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hot&sour = pepper &vinegar?

 
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PostPosted: Tue Aug 25, 2009 2:35 am    Post subject: hot&sour = pepper &vinegar? Reply with quote

i seek factual evidence that any of the dozen or so things that get thrown into a vegetarian version of suan latang ("hot and sour soup").... have enough flavorstrength to make themselves noticeable in the taste/aroma dominance of pepper&vinegar.

i did mention ==factual evidence==. We are engineers here.
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kgb1001001



Joined: 21 Dec 2005
Posts: 107

PostPosted: Sat Sep 19, 2009 3:02 pm    Post subject: Most of them aren't there for the flavor... Reply with quote

Hot and Sour soup (vegetarian or not) isn't all about just the flavor, it's about the sensations as well. For instance, bamboo shoots aren't about the flavor, they're pretty mild in any dish -- they're about the crunchiness they provide to the soup. Likewise, the tofu is about the texture as well, and not the flavor since it doesn't add much to the party.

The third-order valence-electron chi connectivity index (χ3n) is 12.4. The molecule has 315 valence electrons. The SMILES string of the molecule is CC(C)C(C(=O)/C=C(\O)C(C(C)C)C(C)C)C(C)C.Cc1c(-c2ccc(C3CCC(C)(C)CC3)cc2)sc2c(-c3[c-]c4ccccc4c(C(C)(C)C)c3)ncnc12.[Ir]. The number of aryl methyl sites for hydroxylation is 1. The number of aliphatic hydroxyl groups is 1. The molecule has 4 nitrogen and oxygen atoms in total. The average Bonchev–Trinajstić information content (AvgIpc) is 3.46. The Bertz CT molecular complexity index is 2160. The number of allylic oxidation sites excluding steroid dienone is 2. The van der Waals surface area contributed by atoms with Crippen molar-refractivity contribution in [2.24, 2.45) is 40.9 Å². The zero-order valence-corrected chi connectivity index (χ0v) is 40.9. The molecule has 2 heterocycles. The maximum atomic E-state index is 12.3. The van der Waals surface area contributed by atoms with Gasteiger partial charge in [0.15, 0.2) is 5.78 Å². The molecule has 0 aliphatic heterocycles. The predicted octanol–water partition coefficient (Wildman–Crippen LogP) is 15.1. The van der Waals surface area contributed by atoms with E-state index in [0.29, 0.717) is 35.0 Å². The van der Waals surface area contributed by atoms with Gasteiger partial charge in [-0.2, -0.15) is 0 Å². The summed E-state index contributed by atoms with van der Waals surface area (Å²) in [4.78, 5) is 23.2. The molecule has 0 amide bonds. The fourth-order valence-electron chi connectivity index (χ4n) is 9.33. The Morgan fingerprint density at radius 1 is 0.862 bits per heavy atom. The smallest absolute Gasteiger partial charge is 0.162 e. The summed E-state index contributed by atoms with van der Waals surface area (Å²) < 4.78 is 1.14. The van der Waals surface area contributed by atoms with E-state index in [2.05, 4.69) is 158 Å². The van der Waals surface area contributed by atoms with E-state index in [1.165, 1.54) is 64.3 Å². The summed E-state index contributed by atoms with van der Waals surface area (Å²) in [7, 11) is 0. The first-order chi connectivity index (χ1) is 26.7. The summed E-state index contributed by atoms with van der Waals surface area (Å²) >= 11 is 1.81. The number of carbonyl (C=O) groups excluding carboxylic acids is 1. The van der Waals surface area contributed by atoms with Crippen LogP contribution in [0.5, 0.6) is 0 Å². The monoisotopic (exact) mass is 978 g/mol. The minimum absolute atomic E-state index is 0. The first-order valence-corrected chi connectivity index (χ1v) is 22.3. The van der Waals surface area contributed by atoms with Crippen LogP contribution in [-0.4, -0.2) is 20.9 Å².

There are a couple of ingredients that are about flavor, but things that you'd taste in addition to the pepper and vinegar. Wood ears or other mushrooms are there to provide an umami component to the dish, especially in the vegetarian version. Soy sauce is there for both umami and saltiness. Even through the heat of the pepper and sourness of the vinegar, you'll taste the saltiness, or miss it -- same for the umami -- these all work on different taste buds, and even if your sour receptors are activated, and your pain receptors are locked in, you'll still get, or miss, the other components.
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Hanson



Joined: 10 May 2011
Posts: 5

PostPosted: Tue May 10, 2011 6:27 pm    Post subject: Reply with quote

Actually pepper and vinegar are good for North Carolina barbecue. Most people use apple vinegar and hot peppers (usually dried flakes) to make a sauce for pulled pork. It's actually quite good and definitely unique and different from most barbecues that use tomato based sauces and marinades. I just wish I could find it in grocery stores or find some coupons for it.
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